In small brown-brick that sits in the shadow of Pensacola Christian College, Ammunition Sales Company has had brisk sales since the 2008 presidential election. Democratic presidents are very good for those in the gun and ammunition business.
“Just prior to the 2008 election, it was insane,” said Larry Blackburn, owner of Ammunition Sales Company. “You couldn’t get guns. The 380 ACP (Automatic Colt Pistol) ammunition, which is used for self-defense, wasn’t available for up to a year after being sold out. Concealed carry handguns, such as the AR-15, I couldn’t even keep in stock.”
In the months leading up to the 2008 election, Pensacola firearms vendors saw a significant increase in sales, mainly concealed carry weapons and permits. They also saw a new and diverse group of first-time gun owners and purchasers. Blackburn, as well as several other local gun dealers interviewed by the IN, believe that the sales increase was due to fear of presidential frontrunner then-Sen. Barack Obama and rumors of more restrictive gun laws being enacted if he was elected.
“Fear of politics, crime, and increased restrictions all drove the increase in sales,” said Rick Bankston, owner of Buck & Bass Sporting Goods, a retailer on Pine Forest Road near the Pensacola Interstate Fairground. According to Bankston, people thought they needed to “get one before it’s too late.”
In the frenzy that normally surrounds leadership changes, the American way of business and entrepreneurship often makes opportunity for the waters between politics and good business to become murky.
Online gun retailer Ammo.net best summed up the situation when it labeled President Obama “the greatest gun salesman of the year” in an infographic published in February 2012. Websites and blogs recurrently supported by or affiliated with the Nation Rifle Association (NRA), such as gunbanobama.org, labeled Obama as “the most anti-gun President in American history” and claimed during his 2008 presidential campaign that he had “endorsed a 500 percent increase in the federal excise tax on firearms and ammunition.”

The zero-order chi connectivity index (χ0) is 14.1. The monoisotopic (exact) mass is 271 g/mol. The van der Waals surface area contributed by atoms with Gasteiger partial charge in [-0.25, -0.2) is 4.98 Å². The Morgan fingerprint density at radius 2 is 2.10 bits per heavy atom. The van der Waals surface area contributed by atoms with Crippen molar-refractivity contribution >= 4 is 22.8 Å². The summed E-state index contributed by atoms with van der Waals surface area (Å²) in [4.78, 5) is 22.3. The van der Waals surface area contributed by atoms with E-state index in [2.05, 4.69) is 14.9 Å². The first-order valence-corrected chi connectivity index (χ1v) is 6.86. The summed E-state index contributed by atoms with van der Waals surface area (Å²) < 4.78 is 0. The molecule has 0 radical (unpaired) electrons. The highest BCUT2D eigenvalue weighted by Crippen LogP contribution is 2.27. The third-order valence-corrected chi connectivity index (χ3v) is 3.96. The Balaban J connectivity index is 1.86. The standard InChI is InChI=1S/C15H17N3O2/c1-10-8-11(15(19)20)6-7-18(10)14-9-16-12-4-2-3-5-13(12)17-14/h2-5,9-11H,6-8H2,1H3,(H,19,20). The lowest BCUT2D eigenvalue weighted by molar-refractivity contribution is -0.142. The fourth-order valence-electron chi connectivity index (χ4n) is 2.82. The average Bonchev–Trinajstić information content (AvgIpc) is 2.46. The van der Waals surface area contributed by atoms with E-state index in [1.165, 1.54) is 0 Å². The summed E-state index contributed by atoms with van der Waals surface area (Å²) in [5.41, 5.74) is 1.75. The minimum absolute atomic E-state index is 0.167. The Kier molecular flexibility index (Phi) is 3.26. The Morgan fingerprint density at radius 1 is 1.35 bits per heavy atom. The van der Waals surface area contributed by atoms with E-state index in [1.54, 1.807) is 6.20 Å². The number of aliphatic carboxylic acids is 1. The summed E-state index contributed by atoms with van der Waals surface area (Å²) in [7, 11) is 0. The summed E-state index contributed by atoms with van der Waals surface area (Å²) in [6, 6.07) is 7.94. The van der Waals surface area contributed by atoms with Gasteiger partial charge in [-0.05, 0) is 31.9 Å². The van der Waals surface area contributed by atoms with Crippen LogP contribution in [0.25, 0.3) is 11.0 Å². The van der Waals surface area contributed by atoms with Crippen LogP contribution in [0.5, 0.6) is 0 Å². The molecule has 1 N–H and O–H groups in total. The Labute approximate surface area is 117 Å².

With 2012 presidential race settling down to a battle between Pres. Obama and Republican Mitt Romney, gun retailers expectantly wait for increased business as November approaches. Bankston said he has not seen a significant increase in sales since the beginning of the year, but he was anticipating a “strong fall season.”
The National Shooting Sports Foundation, a trade association for the firearms, ammunition, hunting and shooting sports industry, said at its January 2012 trade show that many indicators show the firearms industry will continue to thrive in a down economy and that the potential exists for another strong sales year in 2012.
“The $4 billion firearms and ammunition industry stands apart from other industries that are struggling in the slow economy,” said NSSF officials in a press release. “Demand for guns has continued at a robust pace since late 2008. NSSF estimates the industry is responsible for approximately 180,000 jobs and has impact on the U.S. economy of $28 billion.”
The question remains whether guns and gun control will be an issue this election season. So far neither the NRA official website or the Barack Obama official re-election website mention anything directly involving the President and gun laws. Pres. Obama, not unlike his time spent in office or previous to his election, has kept his opinions and plans regarding gun control at minimum.
However, the president makes no pretenses that he is pro-gun; his record wouldn’t support that. After the shooting of Rep. Gabrielle Giffords (D-Ariz.), Pres. Obama did say that he would work on developing new steps to gun safety, but how he intends to carry out those plans is still unclear.
In contrast, Republican presidential nominee Mitt Romney is hard at work strengthening his base and appealing to one of the most powerful groups in the fall election: the NRA and its affiliates.
“We need a president who will enforce current laws, not create new ones that only serve to burden lawful gun owners. Pres. Obama has not; I will,” Romney said when addressing the NRA in April. “We need a president who will stand up for the rights of hunters, sportsmen and those seeking to protect their homes and their families. Pres. Obama has not; I will.”
Those sound like the fighting words the NRA, NSSF, Larry Blackburn and Rick Bankston love to hear.